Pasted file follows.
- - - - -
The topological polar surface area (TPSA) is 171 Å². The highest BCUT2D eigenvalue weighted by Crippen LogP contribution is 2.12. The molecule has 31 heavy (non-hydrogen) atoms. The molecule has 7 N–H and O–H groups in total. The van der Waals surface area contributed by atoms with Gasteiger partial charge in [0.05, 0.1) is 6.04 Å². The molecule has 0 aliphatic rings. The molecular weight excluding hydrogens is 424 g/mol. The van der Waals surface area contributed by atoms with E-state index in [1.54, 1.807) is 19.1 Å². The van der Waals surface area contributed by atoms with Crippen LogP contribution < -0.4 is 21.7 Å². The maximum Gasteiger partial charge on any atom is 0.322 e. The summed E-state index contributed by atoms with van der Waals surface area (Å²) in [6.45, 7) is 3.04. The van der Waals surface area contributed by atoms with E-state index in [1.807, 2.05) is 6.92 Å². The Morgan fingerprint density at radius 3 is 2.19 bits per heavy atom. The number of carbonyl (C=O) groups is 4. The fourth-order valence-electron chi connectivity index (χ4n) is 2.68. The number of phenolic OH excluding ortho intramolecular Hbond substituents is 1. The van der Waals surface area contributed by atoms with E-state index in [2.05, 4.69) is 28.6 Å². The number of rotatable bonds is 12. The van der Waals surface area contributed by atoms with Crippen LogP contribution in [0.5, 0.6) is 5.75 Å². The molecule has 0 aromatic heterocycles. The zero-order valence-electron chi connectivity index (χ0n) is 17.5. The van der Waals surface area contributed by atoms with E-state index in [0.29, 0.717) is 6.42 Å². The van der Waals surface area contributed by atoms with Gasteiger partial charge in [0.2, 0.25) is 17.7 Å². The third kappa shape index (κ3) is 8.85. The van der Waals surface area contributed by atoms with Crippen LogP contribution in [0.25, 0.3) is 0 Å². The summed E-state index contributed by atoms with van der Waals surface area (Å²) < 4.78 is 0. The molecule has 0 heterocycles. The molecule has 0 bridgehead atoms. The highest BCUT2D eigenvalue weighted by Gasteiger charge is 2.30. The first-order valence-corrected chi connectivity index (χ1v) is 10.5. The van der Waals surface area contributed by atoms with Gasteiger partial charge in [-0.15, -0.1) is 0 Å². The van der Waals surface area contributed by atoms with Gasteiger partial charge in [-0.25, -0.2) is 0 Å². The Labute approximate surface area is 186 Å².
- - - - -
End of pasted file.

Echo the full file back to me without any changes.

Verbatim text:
The topological polar surface area (TPSA) is 171 Å². The highest BCUT2D eigenvalue weighted by Crippen LogP contribution is 2.12. The molecule has 31 heavy (non-hydrogen) atoms. The molecule has 7 N–H and O–H groups in total. The van der Waals surface area contributed by atoms with Gasteiger partial charge in [0.05, 0.1) is 6.04 Å². The molecule has 0 aliphatic rings. The molecular weight excluding hydrogens is 424 g/mol. The van der Waals surface area contributed by atoms with E-state index in [1.54, 1.807) is 19.1 Å². The van der Waals surface area contributed by atoms with Crippen LogP contribution < -0.4 is 21.7 Å². The maximum Gasteiger partial charge on any atom is 0.322 e. The summed E-state index contributed by atoms with van der Waals surface area (Å²) in [6.45, 7) is 3.04. The van der Waals surface area contributed by atoms with E-state index in [1.807, 2.05) is 6.92 Å². The Morgan fingerprint density at radius 3 is 2.19 bits per heavy atom. The number of carbonyl (C=O) groups is 4. The fourth-order valence-electron chi connectivity index (χ4n) is 2.68. The number of phenolic OH excluding ortho intramolecular Hbond substituents is 1. The van der Waals surface area contributed by atoms with E-state index in [2.05, 4.69) is 28.6 Å². The number of rotatable bonds is 12. The van der Waals surface area contributed by atoms with Crippen LogP contribution in [0.5, 0.6) is 5.75 Å². The molecule has 0 aromatic heterocycles. The zero-order valence-electron chi connectivity index (χ0n) is 17.5. The van der Waals surface area contributed by atoms with E-state index in [0.29, 0.717) is 6.42 Å². The van der Waals surface area contributed by atoms with Gasteiger partial charge in [0.2, 0.25) is 17.7 Å². The third kappa shape index (κ3) is 8.85. The van der Waals surface area contributed by atoms with Crippen LogP contribution in [0.25, 0.3) is 0 Å². The summed E-state index contributed by atoms with van der Waals surface area (Å²) < 4.78 is 0. The molecule has 0 heterocycles. The molecule has 0 bridgehead atoms. The highest BCUT2D eigenvalue weighted by Gasteiger charge is 2.30. The first-order valence-corrected chi connectivity index (χ1v) is 10.5. The van der Waals surface area contributed by atoms with Gasteiger partial charge in [-0.15, -0.1) is 0 Å². The van der Waals surface area contributed by atoms with Gasteiger partial charge in [-0.25, -0.2) is 0 Å². The Labute approximate surface area is 186 Å².